ACADEMICS from the University of Winchester are investigating how virtual reality (VR) can help prepare emergency responders for stressful events.

Emergency services such as the police and ambulance services already use training scenarios designed to improve situational awareness, but in a real-life crisis 'decision inertia', the inclination to stick to an existing plan even when better alternatives emerge, can kick in.

In an emergency, this can lead to delayed action and a failure to deploy resources where they are needed most.

Hampshire Chronicle: Brandon May and Selina Robinson with their VR equipmentBrandon May and Selina Robinson with their VR equipment (Image: University of Winchester)Training with VR allows first responders to practice critical decision-making during a crisis scenario played out in a simulated environment. This can reduce errors in real life helping to protect the public and emergency services personnel.

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Selina Robinson, senior lecturer and programme leader for forensic investigation, and Brandon May, criminology lecturer at Winchester, have been working with the University of Portsmouth to look at ways VR technology can provide realistic 3D simulations of real situations.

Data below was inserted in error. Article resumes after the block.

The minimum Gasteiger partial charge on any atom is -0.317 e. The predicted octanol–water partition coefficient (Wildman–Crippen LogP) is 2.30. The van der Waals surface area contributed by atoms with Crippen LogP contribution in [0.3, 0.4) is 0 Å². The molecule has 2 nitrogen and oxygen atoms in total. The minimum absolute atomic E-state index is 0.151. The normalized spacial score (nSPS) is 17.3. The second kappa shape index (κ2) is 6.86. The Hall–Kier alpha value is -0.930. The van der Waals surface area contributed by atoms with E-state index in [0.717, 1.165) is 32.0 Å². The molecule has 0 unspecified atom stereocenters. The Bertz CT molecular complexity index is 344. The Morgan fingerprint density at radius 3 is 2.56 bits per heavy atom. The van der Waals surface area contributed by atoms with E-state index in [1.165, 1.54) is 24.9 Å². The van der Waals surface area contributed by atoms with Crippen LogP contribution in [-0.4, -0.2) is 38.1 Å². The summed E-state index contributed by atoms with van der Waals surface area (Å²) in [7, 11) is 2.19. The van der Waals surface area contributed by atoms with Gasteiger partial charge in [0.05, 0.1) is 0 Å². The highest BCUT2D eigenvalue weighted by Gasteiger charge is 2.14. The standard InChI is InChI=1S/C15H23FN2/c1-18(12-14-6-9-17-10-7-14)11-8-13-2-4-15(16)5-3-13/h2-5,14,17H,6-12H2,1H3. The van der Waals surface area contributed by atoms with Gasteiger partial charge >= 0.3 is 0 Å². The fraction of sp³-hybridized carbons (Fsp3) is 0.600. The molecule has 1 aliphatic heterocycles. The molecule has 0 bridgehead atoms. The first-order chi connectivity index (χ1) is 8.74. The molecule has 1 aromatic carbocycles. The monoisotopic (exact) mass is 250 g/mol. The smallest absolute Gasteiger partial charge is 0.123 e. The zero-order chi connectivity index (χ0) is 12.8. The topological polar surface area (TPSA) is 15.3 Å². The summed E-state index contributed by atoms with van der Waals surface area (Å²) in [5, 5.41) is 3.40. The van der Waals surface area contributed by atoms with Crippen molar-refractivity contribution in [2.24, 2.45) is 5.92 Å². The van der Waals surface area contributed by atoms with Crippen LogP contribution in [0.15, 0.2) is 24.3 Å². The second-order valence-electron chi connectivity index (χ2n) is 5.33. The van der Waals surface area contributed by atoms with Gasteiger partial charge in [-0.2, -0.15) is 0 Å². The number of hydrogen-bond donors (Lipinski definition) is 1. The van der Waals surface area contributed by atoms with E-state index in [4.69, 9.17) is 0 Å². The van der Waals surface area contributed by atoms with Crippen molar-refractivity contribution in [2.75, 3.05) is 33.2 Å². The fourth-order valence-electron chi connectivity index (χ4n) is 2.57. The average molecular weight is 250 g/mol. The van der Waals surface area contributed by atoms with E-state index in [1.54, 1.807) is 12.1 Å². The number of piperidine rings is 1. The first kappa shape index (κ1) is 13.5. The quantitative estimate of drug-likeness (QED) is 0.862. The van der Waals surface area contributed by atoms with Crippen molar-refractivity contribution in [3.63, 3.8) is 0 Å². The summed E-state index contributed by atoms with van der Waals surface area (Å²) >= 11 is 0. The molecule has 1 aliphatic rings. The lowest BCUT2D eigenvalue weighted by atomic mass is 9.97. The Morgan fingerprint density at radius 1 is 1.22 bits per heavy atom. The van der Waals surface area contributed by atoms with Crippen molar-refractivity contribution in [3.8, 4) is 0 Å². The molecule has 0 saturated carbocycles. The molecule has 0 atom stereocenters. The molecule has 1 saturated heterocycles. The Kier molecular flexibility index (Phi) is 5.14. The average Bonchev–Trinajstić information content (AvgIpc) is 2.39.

The project has come out of work Selina did with the merchant maritime sector. She said: “Virtual Reality is not a recent development in the training field. However, we are interested in investigating its potential application by leveraging its psychological aspects.

“Virtual Reality has demonstrated effectiveness in facilitating the acquisition of intuitive knowledge that can be seamlessly applied in real-world situations.”

Brandon added: “We want to create complex scenarios in a safe place, but which recreate the same emotional response as a real-life crisis. Training in these immersive settings can create resilience.”

The team is also looking at how to make the technology more affordable.

Brandon and Selina have been developing proof of concept designs for portable VR systems that can fit on a desktop, using a laptop, which they believe are as good as the more expensive versions currently on the market.

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This will open up possibilities for the broader adoption of VR in emergency response training, making it more accessible for agencies and organisations with tight budgets.

The team from Winchester is also collaborating with partners from the University of Portsmouth to create novel VR simulations for training and teaching purposes with their police cohorts.

Selina and Brandon have recently set up a Digital Technological Research and Knowledge Hub at Winchester where they can continue to test their system.

At present the system has been tested on students on the University’s policing course.